Flannery O’Connor’s “Everything That Rises Must Converge” is written during her final phase of life. This short story relates the inner most feelings of Julian, the protagonist, to the world. O’Connor has the mastery over style of narrating which fundamentally includes ironical situations, objectivity of expressions, as well as phrasal intensity to show how emotions can be shown through words. Five elements of style that she exemplifies are horrific humor, familiar encounters, blindness, violence, and pride.
O’Connor’s odd sense of horrific humor appears throughout her works, often between her character’s disparities of beliefs and the fate awaiting them. In “Everything That Rises Must Converge”, Julian finds it amusing to show his mother a lesson. During this lesson, his mother has a stroke, in which at first he is unmindful of, being upset at her ignorance. Once he has realized that she has had a stroke, he becomes overwhelmed with sadness and guilt of his self-deception. In O’Connor’s “A Good Man Is Hard to Find”, when the cat escapes from the valise and the family gets into a car accident, throwing everyone from their seats. The children joyfully scream, “We’ve had an ACCIDENT” and in disappointment, June Starr said, “But nobody’s killed” (454). Another example in “Good Country People”, Joy-Hulga, who thinks she is superior to her family, has an unexpected connection with Manly, the Bible salesman. Developing a trusted connection she gives him her wooden leg, which he then steals, leaving her in a barn alone and ashamed.Order now
Familiar encounters are found in O’Connor’s works, in which her characters are reminded of someone they know, but at first, can’t recall. Julian has a familiar encounter with the African American woman gets on the bus. “There was something familiar-looking about her but Julian could not place what it was.” He had then come to realize that she had on the same hideous hat as his mother and the same attitude. Another example, “His gaze seemed somehow familiar but she could not think where she had been regarded with it before” (468). Manley’s familiar gaze reminds Joy-Hulga of Mrs. Freeman’s “beady steel-pointed eyes”. Again, Mrs. Turpin’s familiar encounter occurs she looks into Mary Grace’s eyes, “There was no doubt in her mind that the girl did know her, knew her in some intense and personal way, beyond time and place and condition” (482).
O’Connor’s writing exposes the blindness of her characters by their sinful nature and what they believe in. They are oblivious to reality in the modern world. Julian’s mother reminisces about the wealth of her family and how her great-grandfather was a former governor and had two hundred slaves. Still believing in racial segregation, Julian reminds her that there aren’t any more slaves. Julian’s mother is blind and ignorant to the fact that things are not the same as when she was growing up. Also, the grandmother is spiritually blinded from the truth, when she recognizes The Misfit as a good man that came from nice people; she makes herself believe otherwise. “Listen you shouldn’t call yourself The Misfit because I know you’re a good man at heart. I can just look at you and tell” (455). Another example of this is when Joy-Hulga is blinded by her philosophical knowledge, believing that she can see the world for what it is without belief in religion. She then falls for the Bible salesman, failing to see that he is not “good country people” until he steals her wooden leg.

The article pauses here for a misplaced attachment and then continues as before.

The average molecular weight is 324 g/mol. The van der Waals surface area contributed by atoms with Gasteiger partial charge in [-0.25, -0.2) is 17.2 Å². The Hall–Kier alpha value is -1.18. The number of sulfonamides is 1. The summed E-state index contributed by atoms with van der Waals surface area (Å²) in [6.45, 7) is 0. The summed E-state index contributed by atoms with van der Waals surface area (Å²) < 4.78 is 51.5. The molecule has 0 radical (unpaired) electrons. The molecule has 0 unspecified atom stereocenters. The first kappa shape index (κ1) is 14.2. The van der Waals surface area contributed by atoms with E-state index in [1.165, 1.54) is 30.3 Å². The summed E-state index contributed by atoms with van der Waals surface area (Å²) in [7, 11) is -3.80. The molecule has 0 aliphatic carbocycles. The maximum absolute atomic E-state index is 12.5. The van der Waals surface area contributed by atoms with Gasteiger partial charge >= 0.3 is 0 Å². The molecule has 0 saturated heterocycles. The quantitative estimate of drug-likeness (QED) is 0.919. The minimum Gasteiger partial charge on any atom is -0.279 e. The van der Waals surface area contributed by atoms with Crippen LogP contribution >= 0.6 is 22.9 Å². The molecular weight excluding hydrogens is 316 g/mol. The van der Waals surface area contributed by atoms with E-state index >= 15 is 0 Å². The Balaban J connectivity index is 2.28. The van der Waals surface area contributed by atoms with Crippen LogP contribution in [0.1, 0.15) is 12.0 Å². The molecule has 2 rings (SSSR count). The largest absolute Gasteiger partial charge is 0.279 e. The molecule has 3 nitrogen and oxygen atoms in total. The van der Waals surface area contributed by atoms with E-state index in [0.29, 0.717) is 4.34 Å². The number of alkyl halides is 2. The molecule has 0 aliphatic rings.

O’Connor captures her character’s attention by utilizing violence and bringing them to reality. When Julian’s mother chases after the little boy to give him a “bright new penny”, she is struck by the African American woman’s fist. Julian then said to his mother, “I hope this teaches you a lesson. O’Connor’s sense of violence also appears when The Misfit commits an act of violence. The grandmother seems to find her inner faith, when she hears the sound of a scream and a gunshot from the woods. She becomes humble realizing that she is no better than The Misfit, and he is not “a good man.” Another example of this element is when Mary Grace throws a book at Mrs. Turpin while she is having a conversation. Mrs. Turpin then realized that this was a message to her arrogance against others.
O’Connor creates her characters with a sense of pride, where they are too good to realize that they have made mistakes or are wrong. Julian is characterized as a saint, and his pride leads him to feel guilty when his mother has a stroke. “… his hands behind him, appeared pinned to the door frame, waiting like Saint Sebastian for the arrows to begin piercing him.” Also, because of the grandmother’s pride she will not admit that she has made a mistake, when she selfishly wishes to see her old house. “It’s not much farther,” the grandmother said and just as she said it, a horrible thought came to her. The thought was so embarrassing that she turned red in the face…” (453). Again, having pride, Mrs. Turpin thinks that she is kind to her African American helpers, but at the same time considering the classes of people, she puts the African American people “on the bottom of the heap” (476), along with the white-trash.
In conclusion, O’Connor’s writing style is noticed by her unique way of writing; she is a writer that stands out. The construction of her writing show the five elements of horrific humor, familiar encounters, blindness, violence, and pride imbedded in her works. In the four short stories mentioned the five elements of O’Connor’s writing style make her stories interesting, each having a meaning behind it. With this said she has mastered the style of narrating.